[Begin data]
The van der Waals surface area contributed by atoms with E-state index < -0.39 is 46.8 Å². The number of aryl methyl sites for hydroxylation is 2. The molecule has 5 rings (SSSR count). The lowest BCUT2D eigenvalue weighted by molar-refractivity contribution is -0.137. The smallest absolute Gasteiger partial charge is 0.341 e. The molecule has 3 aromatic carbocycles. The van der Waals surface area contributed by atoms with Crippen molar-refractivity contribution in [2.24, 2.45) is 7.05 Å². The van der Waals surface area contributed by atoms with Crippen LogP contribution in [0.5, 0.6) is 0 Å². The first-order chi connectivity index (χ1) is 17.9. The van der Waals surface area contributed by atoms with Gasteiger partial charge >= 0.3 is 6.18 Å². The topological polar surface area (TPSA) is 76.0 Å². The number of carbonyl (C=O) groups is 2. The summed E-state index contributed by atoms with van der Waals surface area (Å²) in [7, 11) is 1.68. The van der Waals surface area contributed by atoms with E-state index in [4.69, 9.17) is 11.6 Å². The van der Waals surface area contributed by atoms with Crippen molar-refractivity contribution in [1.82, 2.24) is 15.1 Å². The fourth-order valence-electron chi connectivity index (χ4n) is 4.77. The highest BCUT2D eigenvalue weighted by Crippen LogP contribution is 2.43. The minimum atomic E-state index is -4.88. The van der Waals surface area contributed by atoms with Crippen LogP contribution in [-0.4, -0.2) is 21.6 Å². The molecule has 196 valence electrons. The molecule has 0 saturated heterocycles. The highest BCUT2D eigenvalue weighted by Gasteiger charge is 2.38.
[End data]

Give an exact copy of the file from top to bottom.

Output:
The van der Waals surface area contributed by atoms with E-state index < -0.39 is 46.8 Å². The number of aryl methyl sites for hydroxylation is 2. The molecule has 5 rings (SSSR count). The lowest BCUT2D eigenvalue weighted by molar-refractivity contribution is -0.137. The smallest absolute Gasteiger partial charge is 0.341 e. The molecule has 3 aromatic carbocycles. The van der Waals surface area contributed by atoms with Crippen molar-refractivity contribution in [2.24, 2.45) is 7.05 Å². The van der Waals surface area contributed by atoms with Crippen LogP contribution in [0.5, 0.6) is 0 Å². The first-order chi connectivity index (χ1) is 17.9. The van der Waals surface area contributed by atoms with Gasteiger partial charge >= 0.3 is 6.18 Å². The topological polar surface area (TPSA) is 76.0 Å². The number of carbonyl (C=O) groups is 2. The summed E-state index contributed by atoms with van der Waals surface area (Å²) in [7, 11) is 1.68. The van der Waals surface area contributed by atoms with E-state index in [4.69, 9.17) is 11.6 Å². The van der Waals surface area contributed by atoms with Crippen molar-refractivity contribution in [1.82, 2.24) is 15.1 Å². The fourth-order valence-electron chi connectivity index (χ4n) is 4.77. The highest BCUT2D eigenvalue weighted by Crippen LogP contribution is 2.43. The minimum atomic E-state index is -4.88. The van der Waals surface area contributed by atoms with Crippen LogP contribution in [-0.4, -0.2) is 21.6 Å². The molecule has 196 valence electrons. The molecule has 0 saturated heterocycles. The highest BCUT2D eigenvalue weighted by Gasteiger charge is 2.38.